Resistor – Lera Lynn

leralynn_cvr_sq-88436aa290d8c6cb06a0456b54d491c124f770cd-s300-c85Lera Lynn was the artist I saw perform the most this year. All three times, she’s at the top of her game, wringing out songs about heartbreak, living in the modern age, and whiskey with charm. On this record, she sings like she has a love affair with fire and makes it another great addition to her expanding repertoire.

You Want It Darker – Leonard Cohen

0965d672b61dd6173d5b54bf89881891-1000x1000x1Goddamnit, Leonard Cohen. As if this year wasn’t hard enough with the loss of David Bowie. After years of mostly great work (and if it wasn’t great, it was at least very interesting), Mr. Cohen has earned his right to rest more than ever. His final album, You Want It Darker, is a better final album than we deserve and helps us all deal with our own morality. But like a true king of sound, he left it with us and for that, we should be grateful. Rest in peace.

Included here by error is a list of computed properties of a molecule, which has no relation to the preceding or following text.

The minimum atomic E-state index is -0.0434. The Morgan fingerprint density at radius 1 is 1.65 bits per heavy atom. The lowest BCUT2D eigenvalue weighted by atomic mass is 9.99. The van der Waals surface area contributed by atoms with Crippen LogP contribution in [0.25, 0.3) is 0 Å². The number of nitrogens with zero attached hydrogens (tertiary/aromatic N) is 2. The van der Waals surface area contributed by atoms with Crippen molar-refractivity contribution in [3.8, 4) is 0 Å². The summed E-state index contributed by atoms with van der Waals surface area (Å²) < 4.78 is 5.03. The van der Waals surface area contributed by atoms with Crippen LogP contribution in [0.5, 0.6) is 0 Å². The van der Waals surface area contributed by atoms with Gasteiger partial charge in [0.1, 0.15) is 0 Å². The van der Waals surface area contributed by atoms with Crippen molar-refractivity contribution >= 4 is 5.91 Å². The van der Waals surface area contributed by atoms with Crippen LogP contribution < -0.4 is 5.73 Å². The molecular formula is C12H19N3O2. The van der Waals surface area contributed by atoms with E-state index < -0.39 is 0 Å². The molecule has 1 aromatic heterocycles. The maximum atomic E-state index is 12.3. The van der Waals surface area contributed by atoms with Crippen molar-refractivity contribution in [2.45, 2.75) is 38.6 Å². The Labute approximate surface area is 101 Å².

“Awaken, My Love!” – Childish Gambino

2e842b497a96052cade472734d549c93-1000x1000x1Yes, this album is basically Funkadelic for white people who want to feel safe. Yes, I’m eating my own words after calling this guy’s musical career a joke for years on end. Yes, I find it even more fucked up that this is the first record I’ve bought in a month. But fuck me…..have you heard “Redbone?” Well played, Mr. Glover.

Adore Life – Savages

494ad891If their first album got their foot in the door, this one split the wood. Savages is back with riffs that hit you like ice water, performances that will leave your mouth gaping open, and a message that through all of the blood, sweat, and tears is ultimately life-affirming.